Financial Planning Programs Cry Out for Advisers that 'Get' Credit Union Philosophy
TUCSON, Ariz. -- Financial planning has taken on several different meanings over the past few years as retirees are living longer and trillions of dollars of wealth are poised to pass between generations over the next decade.
A 2003 survey conducted by the Opinion Research Corporation International showed that 86% of those surveyed felt financial planning was important, but only 46% had actually developed a plan.
"There are hundreds of credit unions around the country selling mutual funds and annuities and calling it a 'financial planning' program," said Mike Prior, president/CEO of the Credit Union Financial Network, a Phoenix-based investment CUSO owned by several Arizona credit unions. The underlying question for advisers should be "how would we want our families treated--what are their needs, goals and risks. Products are secondary."
Indeed, of the 11,000 members who responded to a July 2006 online survey from Callahan's Internet Strategy Consortium, 63% said they would likely use the credit union for future financial planning needs. The downside is only 6% of the 51% of those surveyed that met with a financial planner or adviser did so through their credit union. Randy Baldwin, president/CEO of $148 million Tucson Old Pueblo Credit Union, said members are smart and can tell when products are being pushed on them.
"It doesn't make sense to sell products before [having a financial planning strategy in place]," Baldwin said. "It's putting the cart before the horse. We want to meet members at every life cycle."
The credit union uses a former Merrill Lynch adviser through CUFN to bring financial planning to members, Baldwin said. Having quality advisers is among the first steps to ensuring that members are getting their needs met and building a trusted rapport, Prior added. But there is still a mindset in the industry that a true financial planning program can be expensive and cumbersome.
"The model is tough," Prior said. "When you do more financial planning, you want to drive down costs for members and shrink your margins. You're trying to split 1% between the credit union and a broker and some credit unions are paying big salaries and small commissions. The problem here is you generate enough revenue to keep advisers but you might lose that [with a financial planning program]." Baldwin ensures that TOPCU's staff is kept up to speed on financial education. One testament to their knowledge is that 100% of the credit union's employees are enrolled in TOPCU's 401(k) program. Meanwhile, with the spotlight centered on the first wave of baby boomers who retired last year, both banks and credit unions are seeing renewed interest in setting up long-term care either through assisted living facilities or other means. Prior said he recently sent out a memo to CUFN advisers on asset protection and strategies on long-term care as well as trust services.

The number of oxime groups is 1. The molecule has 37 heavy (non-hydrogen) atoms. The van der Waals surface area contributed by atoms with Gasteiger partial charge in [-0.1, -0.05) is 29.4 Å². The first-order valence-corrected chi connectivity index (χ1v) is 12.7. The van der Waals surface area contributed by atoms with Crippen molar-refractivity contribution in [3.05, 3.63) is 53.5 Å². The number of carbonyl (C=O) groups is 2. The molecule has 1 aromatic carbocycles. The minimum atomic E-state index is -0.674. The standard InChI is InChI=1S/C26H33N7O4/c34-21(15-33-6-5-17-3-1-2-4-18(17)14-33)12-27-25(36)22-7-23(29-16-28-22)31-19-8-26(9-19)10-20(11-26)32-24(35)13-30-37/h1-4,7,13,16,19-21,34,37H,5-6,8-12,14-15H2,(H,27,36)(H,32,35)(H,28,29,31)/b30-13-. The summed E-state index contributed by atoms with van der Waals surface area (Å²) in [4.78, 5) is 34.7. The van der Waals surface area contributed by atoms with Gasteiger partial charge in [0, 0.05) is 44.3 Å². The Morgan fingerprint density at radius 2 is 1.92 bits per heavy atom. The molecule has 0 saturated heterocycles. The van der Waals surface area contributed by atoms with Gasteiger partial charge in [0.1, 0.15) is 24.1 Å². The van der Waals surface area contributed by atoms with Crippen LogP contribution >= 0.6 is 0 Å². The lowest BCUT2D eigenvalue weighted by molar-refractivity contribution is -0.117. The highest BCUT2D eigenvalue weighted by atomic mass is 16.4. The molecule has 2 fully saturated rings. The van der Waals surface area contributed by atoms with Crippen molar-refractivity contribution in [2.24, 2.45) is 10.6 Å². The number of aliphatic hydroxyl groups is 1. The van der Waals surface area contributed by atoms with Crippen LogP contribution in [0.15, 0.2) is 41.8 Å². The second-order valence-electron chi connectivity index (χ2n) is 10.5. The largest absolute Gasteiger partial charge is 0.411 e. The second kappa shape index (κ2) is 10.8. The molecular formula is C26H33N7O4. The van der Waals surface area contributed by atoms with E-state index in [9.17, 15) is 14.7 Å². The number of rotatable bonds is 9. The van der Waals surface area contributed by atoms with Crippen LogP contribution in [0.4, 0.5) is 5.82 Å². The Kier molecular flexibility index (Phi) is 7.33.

"Eighty percent of a credit union's deposits are typically with 20% of its members and they tend to be older," Prior pointed out. "The focus is on how to protect assets for loyal, long-time members."
Even though banks may have the jump on credit unions when it comes to financial planning programs, few actually provide those that offer integrated guidance, according to a 2005 study from SEI Investments. The survey of 21 wealth-management executives at banks revealed 52% said they thought they differentiated their services by supplying comprehensive advice. However, respondents most often mentioned traditional topics such as estate and financial planning when asked what their customers ask advice about. Sixty-two percent said technology is the largest obstacle to a fully integrated advice offering.
Over the past three years, financial solutions such as separately managed accounts, exchange traded funds and institutional money managers are being talked about more, Prior said. CUNA Mutual Group's eight-year old managed account program, for instance, topped the $1 billion mark in 2006.
Prior said looking beyond products, time frames and returns, the most valuable asset to members when it comes to financial planning is hiring the right adviser. Baldwin said the credit union would rather spend five to six months finding the right person than bring someone on who doesn't understand the credit union model.
"You have to ask the right questions," Prior said. "There are a lot of licensed people but not too many of them understand the [credit union] philosophy." --email@example.com